The intent of this trip is to introduce you to the Arctic and traditional Inuit dog sledding as it really exists today. The Arctic has many variables that can influence any travel plans. Being relaxed, patient and flexible are important attitudes to have in the Arctic, where it should be expected that even the best laid plans sometimes need to change. Whatever is planned will likely be changed for any one of a variety of reasons, and this itinerary is for general reference only. The weather, snow, and sea ice conditions invariably play a role in every Dog Sled adventure (e.g. a blizzard or fog could force you to spend a day or two in one place (igloo, tent or outpost hut) as the difficult travel conditions pass through, or weak or moving sea ice could prevent travel to the floe-edge; unusually thick lake ice could prevent fishing for Arctic Char).
Arctic wildlife is widely dispersed in the Baffin Region. The prevalence of Arctic wildlife, such as Polar bears, at any given time, is dependent upon the weather, the presence of pack ice, the abundance seals and other natural factors. In the Pond Inlet area, you can expect a truly unique Arctic experience and spectacular scenery, but we cannot guarantee wildlife sightings.
2 nights in Ottawa
2 nights in Pond Inlet
5 days dog sledding by Inuit Hunter/Guide
All meals and accommodations (double occupancy)
Flight to Pond Inlet
Meals and taxi fares in Iqaluit and Ottawa
Additional costs associated with weather and/or layovers in Pond Inlet, Iqaluit or Ottawa
Travel arrangements between one's point of origin and Ottawa can be arranged by Arctic Kingdom to suit the individual's convenience. It is strongly recommended that participants traveling on reduced fare airline tickets not try to continue their journey home on the same day as they return to Ottawa; any deviation from the ticketed itinerary will result in a penalty regardless of the cause.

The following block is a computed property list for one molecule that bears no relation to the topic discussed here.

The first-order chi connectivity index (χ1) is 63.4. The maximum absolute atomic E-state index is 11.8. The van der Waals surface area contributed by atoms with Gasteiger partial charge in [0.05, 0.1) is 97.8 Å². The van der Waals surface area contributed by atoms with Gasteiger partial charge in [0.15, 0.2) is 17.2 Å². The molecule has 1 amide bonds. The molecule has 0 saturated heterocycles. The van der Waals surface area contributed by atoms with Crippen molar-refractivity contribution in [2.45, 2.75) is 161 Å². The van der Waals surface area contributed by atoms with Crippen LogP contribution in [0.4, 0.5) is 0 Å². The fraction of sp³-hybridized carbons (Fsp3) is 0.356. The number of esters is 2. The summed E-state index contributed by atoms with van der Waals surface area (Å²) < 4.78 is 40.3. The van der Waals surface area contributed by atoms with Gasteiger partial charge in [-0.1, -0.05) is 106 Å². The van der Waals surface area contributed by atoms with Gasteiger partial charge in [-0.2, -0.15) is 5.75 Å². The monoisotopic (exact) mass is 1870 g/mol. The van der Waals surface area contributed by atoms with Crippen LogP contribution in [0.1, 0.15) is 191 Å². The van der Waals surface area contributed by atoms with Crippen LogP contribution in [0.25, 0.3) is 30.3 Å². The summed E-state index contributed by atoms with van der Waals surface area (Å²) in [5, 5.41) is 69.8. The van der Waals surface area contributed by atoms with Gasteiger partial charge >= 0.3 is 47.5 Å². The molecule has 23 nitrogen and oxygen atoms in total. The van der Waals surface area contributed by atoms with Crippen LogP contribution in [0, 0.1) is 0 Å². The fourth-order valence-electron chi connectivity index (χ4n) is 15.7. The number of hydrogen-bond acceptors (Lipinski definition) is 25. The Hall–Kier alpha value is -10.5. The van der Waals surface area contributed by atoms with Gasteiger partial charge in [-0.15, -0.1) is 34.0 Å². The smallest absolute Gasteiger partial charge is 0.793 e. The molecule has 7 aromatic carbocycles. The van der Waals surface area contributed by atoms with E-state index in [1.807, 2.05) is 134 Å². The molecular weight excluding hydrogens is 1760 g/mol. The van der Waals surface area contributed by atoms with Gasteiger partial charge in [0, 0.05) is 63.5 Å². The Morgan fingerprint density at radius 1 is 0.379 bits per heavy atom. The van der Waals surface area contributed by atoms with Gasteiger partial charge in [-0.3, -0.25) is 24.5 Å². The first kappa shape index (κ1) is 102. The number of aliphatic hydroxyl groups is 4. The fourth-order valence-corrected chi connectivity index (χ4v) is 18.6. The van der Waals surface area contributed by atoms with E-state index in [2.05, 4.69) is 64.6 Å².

IS THIS TRIP FOR YOU
The trip is not intended to have as many check marks or sights to be seen crossed off in a short period of time. The 'way of the north' or of the Inuit people is to take things as they come, to relax, enjoy the moment – be it a sunny or foggy day – to appreciate where you are in the moment, and fall into the laid -back lifestyle of the Arctic people. It is assumed that participants have enough resources within themselves to enjoy the unique solitude of the Arctic and the free time provided. If this philosophy is alien to you, it is suggested that participation would be a mistake. Of course, good health is fundamental to travel into any remote region, yet despite this, all participants will be required to obtain evacuation travel insurance. With that, and flexibility of attitude as an equally important prerequisite, age should not be considered as a deterrent.
Finally, your Inuit guide may be required to hunt to feed his dog teams. This is the way of the north and part of the subsistence hunting traditional way of life of the Arctic. It can be very enlightening and rewarding to watch the 'hunter in action' while on the land however, if hunting is offensive to you then this trip is not for you.